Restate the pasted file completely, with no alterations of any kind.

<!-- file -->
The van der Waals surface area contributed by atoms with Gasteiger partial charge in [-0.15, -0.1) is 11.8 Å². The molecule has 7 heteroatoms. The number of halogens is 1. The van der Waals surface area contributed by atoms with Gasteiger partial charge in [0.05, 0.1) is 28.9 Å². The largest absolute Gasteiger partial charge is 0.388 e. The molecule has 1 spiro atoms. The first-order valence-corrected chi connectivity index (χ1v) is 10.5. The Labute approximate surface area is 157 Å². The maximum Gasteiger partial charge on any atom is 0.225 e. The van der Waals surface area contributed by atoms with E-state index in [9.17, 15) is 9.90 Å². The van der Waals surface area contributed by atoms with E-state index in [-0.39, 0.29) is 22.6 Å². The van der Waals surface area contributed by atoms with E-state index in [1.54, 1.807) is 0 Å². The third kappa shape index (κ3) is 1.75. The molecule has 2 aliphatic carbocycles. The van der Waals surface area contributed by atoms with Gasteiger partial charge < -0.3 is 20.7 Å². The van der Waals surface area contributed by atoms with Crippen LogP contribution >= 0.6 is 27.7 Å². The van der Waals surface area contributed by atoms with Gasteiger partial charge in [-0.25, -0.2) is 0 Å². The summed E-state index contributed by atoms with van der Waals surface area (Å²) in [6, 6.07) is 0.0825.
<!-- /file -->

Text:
The van der Waals surface area contributed by atoms with Gasteiger partial charge in [-0.15, -0.1) is 11.8 Å². The molecule has 7 heteroatoms. The number of halogens is 1. The van der Waals surface area contributed by atoms with Gasteiger partial charge in [0.05, 0.1) is 28.9 Å². The largest absolute Gasteiger partial charge is 0.388 e. The molecule has 1 spiro atoms. The first-order valence-corrected chi connectivity index (χ1v) is 10.5. The Labute approximate surface area is 157 Å². The maximum Gasteiger partial charge on any atom is 0.225 e. The van der Waals surface area contributed by atoms with E-state index in [9.17, 15) is 9.90 Å². The van der Waals surface area contributed by atoms with E-state index in [-0.39, 0.29) is 22.6 Å². The van der Waals surface area contributed by atoms with E-state index in [1.54, 1.807) is 0 Å². The third kappa shape index (κ3) is 1.75. The molecule has 2 aliphatic carbocycles. The van der Waals surface area contributed by atoms with Gasteiger partial charge < -0.3 is 20.7 Å². The van der Waals surface area contributed by atoms with Crippen LogP contribution >= 0.6 is 27.7 Å². The van der Waals surface area contributed by atoms with Gasteiger partial charge in [-0.25, -0.2) is 0 Å². The summed E-state index contributed by atoms with van der Waals surface area (Å²) in [6, 6.07) is 0.0825.